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  • No School - Spring Vacation Day - April 15
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The student voice of Sycamore High School in Cincinnati, Ohio

The Leaf

The student voice of Sycamore High School in Cincinnati, Ohio

The Leaf

The student voice of Sycamore High School in Cincinnati, Ohio

The Leaf

Mole Day

Why is Mole Day so important
Mole Day

Every year, several students and teachers at SHS -as well as schools all over the world- celebrate Mole Day on Oct. 23. This day is important to the scientific community as it commemorates Avagadro’s Number, 6.022 x 1023, which is also known as the mole. This number is fundamental to the study of chemistry as most calculations cannot be done without involving the mole.

   The mole usually represents a group of atoms, specifically 6.022 x 1023 of them. It is especially significant because without it, scientists would not be able to measure or account for microscopic particles. “Without moles, which are [similar to] dozens or pairs, we wouldn’t be able to count atoms because we can’t count individual atoms. We can only count groups, so we [need] something like a mole…it’s absolutely critical for us to do any chemistry,” said Mr. Geyer, a chemistry teacher at SHS. 

   According to the National Mole Day Foundation, Mole Day was originally created as a way to spark interest in chemistry. With this purpose in mind, several schools celebrate Mole Day by having students participate in all kinds of fun activities pertaining to the mole. This tradition is even present here at SHS, with some of the chemistry classes participating in a multi-stage relay race. “One part of the relay race [is] the ‘blind mole race’ … [One] person on [a] team has a pair of goggles [that] have aluminum foil over them so you can’t see [through] the front, only [through] the sides, and they have to run 6.02 meters on a racetrack,” Mr. Geyer said.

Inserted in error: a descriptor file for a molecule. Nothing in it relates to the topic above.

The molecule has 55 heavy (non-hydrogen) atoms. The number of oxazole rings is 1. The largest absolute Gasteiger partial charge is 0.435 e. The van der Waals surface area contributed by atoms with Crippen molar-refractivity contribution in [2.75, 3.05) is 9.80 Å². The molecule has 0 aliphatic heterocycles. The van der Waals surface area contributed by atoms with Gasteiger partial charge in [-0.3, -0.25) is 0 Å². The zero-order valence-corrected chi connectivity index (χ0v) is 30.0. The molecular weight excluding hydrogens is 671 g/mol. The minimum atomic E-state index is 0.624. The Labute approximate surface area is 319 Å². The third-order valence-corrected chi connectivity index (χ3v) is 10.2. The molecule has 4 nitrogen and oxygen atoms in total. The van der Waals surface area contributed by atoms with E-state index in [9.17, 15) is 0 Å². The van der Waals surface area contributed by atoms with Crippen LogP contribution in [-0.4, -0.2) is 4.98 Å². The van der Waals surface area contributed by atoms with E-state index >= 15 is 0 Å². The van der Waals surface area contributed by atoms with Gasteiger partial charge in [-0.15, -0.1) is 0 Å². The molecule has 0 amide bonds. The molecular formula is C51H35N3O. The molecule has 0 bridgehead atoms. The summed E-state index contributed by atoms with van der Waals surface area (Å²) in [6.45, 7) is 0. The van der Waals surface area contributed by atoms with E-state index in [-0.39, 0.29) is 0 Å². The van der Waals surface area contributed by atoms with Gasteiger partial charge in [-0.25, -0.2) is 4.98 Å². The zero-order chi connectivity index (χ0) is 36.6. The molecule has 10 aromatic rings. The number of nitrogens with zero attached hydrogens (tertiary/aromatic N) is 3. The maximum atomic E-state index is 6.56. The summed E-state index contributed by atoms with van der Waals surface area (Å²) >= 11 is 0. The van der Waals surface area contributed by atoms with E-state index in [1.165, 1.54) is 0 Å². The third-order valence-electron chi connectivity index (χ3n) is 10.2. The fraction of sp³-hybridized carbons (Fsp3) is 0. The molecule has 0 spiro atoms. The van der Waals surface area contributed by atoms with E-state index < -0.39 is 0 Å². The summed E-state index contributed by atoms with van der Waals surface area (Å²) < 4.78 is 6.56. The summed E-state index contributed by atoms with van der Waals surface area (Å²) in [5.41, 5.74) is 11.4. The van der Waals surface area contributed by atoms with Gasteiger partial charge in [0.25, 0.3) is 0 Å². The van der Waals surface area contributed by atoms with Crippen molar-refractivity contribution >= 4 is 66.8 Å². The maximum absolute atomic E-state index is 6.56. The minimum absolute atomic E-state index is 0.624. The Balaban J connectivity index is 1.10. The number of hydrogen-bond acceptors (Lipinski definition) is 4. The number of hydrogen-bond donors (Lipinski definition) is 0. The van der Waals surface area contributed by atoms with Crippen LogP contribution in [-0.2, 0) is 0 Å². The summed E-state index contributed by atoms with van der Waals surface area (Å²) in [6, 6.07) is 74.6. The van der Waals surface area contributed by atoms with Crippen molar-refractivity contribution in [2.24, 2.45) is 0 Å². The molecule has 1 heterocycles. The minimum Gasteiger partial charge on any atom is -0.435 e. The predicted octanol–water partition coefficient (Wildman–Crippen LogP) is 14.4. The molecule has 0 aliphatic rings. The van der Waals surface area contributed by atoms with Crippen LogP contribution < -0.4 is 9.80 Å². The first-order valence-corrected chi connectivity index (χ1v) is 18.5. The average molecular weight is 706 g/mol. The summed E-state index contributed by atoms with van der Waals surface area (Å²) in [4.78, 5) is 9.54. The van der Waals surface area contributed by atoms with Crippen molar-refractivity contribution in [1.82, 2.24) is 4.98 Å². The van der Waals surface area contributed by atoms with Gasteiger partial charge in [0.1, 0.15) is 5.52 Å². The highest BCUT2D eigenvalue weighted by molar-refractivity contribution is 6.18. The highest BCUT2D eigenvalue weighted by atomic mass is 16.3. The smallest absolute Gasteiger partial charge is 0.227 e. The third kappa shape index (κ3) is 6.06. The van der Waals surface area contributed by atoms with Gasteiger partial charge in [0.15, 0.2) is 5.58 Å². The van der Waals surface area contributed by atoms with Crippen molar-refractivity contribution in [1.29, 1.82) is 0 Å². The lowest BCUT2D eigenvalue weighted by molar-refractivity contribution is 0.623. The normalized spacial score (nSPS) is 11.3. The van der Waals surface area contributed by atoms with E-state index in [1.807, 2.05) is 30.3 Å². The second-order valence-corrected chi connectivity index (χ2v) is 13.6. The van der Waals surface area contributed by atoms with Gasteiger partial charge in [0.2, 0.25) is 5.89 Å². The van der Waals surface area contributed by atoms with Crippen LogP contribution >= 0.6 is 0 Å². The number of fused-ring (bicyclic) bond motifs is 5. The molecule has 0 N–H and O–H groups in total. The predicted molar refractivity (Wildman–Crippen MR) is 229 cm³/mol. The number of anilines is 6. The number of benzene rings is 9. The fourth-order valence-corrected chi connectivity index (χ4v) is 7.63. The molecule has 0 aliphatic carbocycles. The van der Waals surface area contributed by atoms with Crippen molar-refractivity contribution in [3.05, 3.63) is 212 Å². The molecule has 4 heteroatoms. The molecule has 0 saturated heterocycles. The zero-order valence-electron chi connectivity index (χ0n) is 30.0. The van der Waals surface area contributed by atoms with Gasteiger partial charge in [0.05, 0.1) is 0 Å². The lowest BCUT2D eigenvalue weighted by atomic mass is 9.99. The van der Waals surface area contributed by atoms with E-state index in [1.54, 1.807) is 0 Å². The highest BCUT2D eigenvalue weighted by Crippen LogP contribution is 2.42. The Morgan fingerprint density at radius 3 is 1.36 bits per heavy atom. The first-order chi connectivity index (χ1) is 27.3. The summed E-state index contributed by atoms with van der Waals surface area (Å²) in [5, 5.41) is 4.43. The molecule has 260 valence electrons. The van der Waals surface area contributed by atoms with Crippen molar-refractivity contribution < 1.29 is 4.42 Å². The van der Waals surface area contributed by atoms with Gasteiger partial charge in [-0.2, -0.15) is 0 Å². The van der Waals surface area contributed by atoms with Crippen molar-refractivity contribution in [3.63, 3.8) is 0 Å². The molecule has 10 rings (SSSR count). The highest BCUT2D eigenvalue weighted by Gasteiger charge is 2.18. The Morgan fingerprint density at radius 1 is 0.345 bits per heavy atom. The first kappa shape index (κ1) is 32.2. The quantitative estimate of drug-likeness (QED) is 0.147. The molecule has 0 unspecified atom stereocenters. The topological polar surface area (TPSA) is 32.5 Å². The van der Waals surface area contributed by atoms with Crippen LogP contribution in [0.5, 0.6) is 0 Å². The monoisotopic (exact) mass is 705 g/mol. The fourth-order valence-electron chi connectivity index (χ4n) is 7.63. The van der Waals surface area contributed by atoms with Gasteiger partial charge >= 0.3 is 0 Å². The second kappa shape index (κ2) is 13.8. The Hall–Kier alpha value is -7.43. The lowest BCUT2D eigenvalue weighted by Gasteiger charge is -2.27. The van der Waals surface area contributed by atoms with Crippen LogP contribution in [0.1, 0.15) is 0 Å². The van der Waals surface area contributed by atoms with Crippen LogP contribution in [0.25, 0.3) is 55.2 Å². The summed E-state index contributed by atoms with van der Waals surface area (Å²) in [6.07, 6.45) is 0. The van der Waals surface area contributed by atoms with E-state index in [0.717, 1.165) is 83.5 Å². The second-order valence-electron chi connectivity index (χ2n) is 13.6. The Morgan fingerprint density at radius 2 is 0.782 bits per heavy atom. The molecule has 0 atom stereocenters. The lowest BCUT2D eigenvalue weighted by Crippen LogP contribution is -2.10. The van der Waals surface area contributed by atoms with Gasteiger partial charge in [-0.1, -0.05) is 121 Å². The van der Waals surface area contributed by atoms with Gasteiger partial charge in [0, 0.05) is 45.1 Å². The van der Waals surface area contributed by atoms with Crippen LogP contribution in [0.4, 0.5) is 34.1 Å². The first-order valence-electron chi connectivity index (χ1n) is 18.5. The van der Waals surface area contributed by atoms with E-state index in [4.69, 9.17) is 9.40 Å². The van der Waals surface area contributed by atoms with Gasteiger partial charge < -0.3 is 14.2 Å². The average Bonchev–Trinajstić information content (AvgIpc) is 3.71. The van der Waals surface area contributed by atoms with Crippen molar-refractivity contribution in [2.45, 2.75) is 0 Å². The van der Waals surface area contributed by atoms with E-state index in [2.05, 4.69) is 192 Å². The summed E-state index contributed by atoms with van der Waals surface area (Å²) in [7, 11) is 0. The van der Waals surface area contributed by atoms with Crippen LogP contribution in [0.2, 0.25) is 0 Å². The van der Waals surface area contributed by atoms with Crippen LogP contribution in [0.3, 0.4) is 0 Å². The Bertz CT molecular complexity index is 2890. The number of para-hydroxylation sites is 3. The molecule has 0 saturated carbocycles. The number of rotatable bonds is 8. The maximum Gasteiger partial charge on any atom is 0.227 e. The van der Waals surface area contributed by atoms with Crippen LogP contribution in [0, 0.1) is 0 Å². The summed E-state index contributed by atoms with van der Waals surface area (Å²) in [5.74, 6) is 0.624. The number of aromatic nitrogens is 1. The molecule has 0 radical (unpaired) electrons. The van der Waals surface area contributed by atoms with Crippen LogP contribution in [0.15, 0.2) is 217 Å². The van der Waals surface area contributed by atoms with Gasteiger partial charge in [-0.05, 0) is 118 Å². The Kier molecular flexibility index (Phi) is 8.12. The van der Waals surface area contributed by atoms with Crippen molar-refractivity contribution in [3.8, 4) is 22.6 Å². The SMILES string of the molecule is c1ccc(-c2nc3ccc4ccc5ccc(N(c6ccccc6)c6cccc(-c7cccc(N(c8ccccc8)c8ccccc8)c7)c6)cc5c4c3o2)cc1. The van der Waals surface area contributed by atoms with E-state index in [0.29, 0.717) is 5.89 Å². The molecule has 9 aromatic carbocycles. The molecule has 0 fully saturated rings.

But not every part of the relay race is related to the actual value of the mole. Because of the fact that an animal goes by the same name as this significant number, chemistry students and teachers often involve the animal in their fun. They also include fun puns that use the word. “The [third] part of [the] relay race is a crossword-type puzzle…that reveals the name of a teacher [who] is usually holding a mole hostage, [so] we have to ransom the mole with either an ‘oatmole’ cookie or a ‘moleasses’ cookie,” Mr. Geyer added.

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   Furthermore, chemistry students and teachers commemorate Mole Day by wearing special Mole Day t-shirts. The design of this t-shirt changes every year based on a specific event from that year, with some designs in the past being “Molar Eclipse” in 2012, “MOLEvengers” in 2017, and “HaMOLEton” in 2021. This year’s design is “Sherlock Molmes,” likely because of the related recently-released musical.

   Although Mole Day is important to the scientific community, you do not need to be part of a chemistry class at SHS to celebrate it. Simply wearing a Mole Day t-shirt can demonstrate your Mole Day spirit. Even just silently appreciating the mole, which is essential to all of chemistry, is more than enough to celebrate Mole Day on your own.

   Because the mole is so significant and necessary to scientists, it is important to appreciate such a discovery. So, while you’re in the hallway or in class, take a look around and try to spot as many students wearing Mole Day t-shirts as you can. If you see one, be sure to remember how only one number can have such a big impact on the world around us.

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About the Contributor
Gurnoor Makkad, Managing Designer and Lead Copy Editor
Hello! My name is Gurnoor Makkad and I am the managing designer as well as lead copy editor for The Leaf. As a junior, I am incredibly excited to start my third year in journalism! I hope that I can continue to further my writing and design skills as part of The Leaf staff and that I can start to hone my journalistic abilities by trying new things this year.    I thoroughly enjoy reading and writing, which is part of the reason I joined journalism during the 2021-22 school year. Some of my favorite books are In 27 Days by Alison Gervais, and Before I Fall by Lauren Oliver. In addition to reading and writing, I have an appreciation for the fine arts. I like to sing, dance, and act-- especially when performing is involved.   I like to spend my free time with my family as well. I have 2 sisters: one older and one younger. I am especially close with my younger sister, who is 14 years old. We do just about everything together.    On a closing note, I would like to share with you one of my strengths: I try my best to be optimistic towards both myself and others. That being said, embodied by the words of Auliq Ice, my favorite quote of all time is: “Laughter is like a windshield wiper; it doesn't stop the rain, but allows us to keep going.”